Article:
You can just throw the pants over the cross bar of a hanger and leave them somewhere they can get a little air. They should be dry in a few hours or overnight.

toodleydoodley outlined why the dryer might not be your best friend here.
posted by AtomicBee at 12:11 PM on April 7, 2010 [1 favorite]

I would dry them for 10-15 min on low and then hang on a rack in the bathtub.
posted by matildaben at 12:12 PM on April 7, 2010

I agree that you can dry the fuck out of these pants, and that I too am not made of quarters. But I just wanted to meekly add that cotton stretch pants usually air dry pretty quickly, is my experience. And I live in a very humid climate.

Have you tried yet draping them over a hanger and just hanging them in the closet or over the shower curtain rod for the night? I totally understand the inconvenience, but it will help them last longer to be air dried. And if you haven't tried it yet, it might not be as inconvenient as you think it will be.
posted by ErikaB at 12:13 PM on April 7, 2010

Best answer: Drying fabrics with spandex hastens the degradation of the spandex fibers, but a low heat setting shouldn't be too big of a deal, unless these are expensive investment-grade pants.
posted by padraigin at 12:14 PM on April 7, 2010 [1 favorite]

Best answer: Just a quick note in praise of line-drying:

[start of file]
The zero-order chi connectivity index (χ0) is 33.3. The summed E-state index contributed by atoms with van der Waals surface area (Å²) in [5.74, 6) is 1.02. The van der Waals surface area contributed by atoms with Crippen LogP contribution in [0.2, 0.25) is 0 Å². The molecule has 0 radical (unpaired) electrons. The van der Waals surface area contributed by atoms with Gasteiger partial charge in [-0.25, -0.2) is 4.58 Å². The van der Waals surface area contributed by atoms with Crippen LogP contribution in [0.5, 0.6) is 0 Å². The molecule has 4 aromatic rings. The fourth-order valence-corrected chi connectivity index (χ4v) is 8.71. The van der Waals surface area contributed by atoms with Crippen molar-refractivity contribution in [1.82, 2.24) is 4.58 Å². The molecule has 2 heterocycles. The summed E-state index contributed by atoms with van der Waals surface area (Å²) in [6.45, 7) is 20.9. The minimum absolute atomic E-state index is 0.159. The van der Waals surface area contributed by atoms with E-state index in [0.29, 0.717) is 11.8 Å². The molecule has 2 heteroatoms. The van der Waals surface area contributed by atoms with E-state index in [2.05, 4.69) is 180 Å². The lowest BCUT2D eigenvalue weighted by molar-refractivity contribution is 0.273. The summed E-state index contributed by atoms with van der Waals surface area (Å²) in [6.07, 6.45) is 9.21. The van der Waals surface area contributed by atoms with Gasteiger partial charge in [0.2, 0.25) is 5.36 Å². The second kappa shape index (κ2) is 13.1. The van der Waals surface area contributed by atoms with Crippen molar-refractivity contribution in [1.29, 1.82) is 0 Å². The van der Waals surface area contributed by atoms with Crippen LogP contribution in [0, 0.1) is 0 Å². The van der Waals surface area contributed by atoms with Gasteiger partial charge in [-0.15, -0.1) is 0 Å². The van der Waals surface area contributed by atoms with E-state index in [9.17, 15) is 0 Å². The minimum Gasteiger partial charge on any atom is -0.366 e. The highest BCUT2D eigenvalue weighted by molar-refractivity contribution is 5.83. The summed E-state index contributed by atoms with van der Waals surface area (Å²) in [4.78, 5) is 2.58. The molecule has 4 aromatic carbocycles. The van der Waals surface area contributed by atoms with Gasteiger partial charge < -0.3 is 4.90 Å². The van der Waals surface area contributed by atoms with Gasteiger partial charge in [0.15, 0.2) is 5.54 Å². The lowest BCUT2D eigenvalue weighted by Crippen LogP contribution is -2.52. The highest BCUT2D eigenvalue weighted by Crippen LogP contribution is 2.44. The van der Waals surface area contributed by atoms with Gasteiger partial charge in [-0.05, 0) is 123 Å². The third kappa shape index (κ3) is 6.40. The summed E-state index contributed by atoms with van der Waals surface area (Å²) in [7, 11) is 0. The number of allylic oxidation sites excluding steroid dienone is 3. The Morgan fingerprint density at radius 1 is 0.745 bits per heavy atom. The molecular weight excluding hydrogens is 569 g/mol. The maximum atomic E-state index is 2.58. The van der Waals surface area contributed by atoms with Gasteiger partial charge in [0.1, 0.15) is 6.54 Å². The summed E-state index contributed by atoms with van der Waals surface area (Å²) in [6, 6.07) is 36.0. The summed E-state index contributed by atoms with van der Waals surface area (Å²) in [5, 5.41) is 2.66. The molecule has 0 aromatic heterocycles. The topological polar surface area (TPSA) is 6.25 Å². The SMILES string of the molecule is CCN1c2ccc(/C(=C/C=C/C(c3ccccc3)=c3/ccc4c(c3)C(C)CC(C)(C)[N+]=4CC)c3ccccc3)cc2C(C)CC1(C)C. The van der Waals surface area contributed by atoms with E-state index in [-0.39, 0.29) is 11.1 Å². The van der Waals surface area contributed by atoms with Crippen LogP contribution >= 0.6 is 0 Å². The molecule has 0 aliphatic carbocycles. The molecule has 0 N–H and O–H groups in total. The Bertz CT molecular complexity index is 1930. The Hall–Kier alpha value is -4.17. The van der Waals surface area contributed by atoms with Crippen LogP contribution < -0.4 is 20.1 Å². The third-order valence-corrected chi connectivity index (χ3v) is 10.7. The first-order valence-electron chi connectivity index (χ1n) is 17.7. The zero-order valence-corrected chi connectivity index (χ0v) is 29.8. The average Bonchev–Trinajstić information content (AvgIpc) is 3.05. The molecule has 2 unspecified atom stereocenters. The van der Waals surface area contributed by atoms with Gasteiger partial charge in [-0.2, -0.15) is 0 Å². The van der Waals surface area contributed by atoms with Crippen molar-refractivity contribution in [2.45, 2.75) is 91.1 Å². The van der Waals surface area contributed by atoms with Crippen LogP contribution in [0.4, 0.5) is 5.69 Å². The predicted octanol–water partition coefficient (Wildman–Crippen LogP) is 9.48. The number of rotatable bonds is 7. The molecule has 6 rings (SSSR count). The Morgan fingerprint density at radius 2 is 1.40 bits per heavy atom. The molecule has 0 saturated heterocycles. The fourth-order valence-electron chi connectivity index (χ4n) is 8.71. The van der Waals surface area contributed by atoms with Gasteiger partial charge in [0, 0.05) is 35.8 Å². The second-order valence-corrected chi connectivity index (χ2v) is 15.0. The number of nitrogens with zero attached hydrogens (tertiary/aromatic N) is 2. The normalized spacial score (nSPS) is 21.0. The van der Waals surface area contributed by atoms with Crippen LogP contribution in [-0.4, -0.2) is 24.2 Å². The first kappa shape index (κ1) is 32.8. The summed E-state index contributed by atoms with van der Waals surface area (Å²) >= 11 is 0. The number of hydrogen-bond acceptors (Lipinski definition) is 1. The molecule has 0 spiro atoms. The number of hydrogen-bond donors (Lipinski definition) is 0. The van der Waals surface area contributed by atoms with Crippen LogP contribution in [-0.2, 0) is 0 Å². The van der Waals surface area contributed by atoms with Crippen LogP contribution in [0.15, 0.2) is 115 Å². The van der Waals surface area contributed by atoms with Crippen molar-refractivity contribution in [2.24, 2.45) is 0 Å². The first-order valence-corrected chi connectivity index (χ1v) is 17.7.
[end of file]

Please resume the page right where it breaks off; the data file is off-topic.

I air-dry all of my knits and most of my pants-- basically, I air-dry all the garments that I care about. It's not a big deal. I hang stuff on drip-dry hangers in the bathroom, and I have a bunch of these. It makes a huge difference. I've got three-year-old jersey cardigans that look more-or-less new, and I've had tissue tees that lasted about that long, despite pretty heavy wear. As others have said, you probably won't ruin your pants by putting them in the dryer-- but if you really like their look and fit, air drying's your best bet.
posted by palmcorder_yajna at 12:16 PM on April 7, 2010 [2 favorites]

Best answer: Seconding padraigin. It's not the cotton you have to worry about; it's the spandex. Heat kills elastic/rubbery things. For the same reason, you really shouldn't put bras and panties in the dryer.
posted by MexicanYenta at 12:19 PM on April 7, 2010 [1 favorite]

And as you can see, my tried and true method of being a lazy college student has been SHOT DOWN by the masses. Oh well. I'll continue drying my pants in the dryer tyvm.
posted by kthxbi at 1:10 PM on April 7, 2010

Best answer: Seriously, just drape them over a chair for a day and you'll be good to go. It's not worth potentially ruining your pants. "Line dry" doesn't mean you need an actual "line."
posted by chowflap at 2:51 PM on April 7, 2010 [1 favorite]

I have a rack for when I have lots of stuff to hang-dry, otherwise stuff goes over the back of chairs. Works just fine.
posted by Billegible at 4:12 PM on April 7, 2010

Response by poster: Thanks for all of your prompt responses. I posted this question on my break, went down to the deli to get some gum and had well-thought-out responses by the time I got back.

I ultimately chose to line-dry them. An apartment-dweller's version of line-drying, at the very least. It worked pretty well, although it took longer than I would have liked.

Anyway, thanks again!
posted by jason's_planet at 7:58 AM on April 13, 2010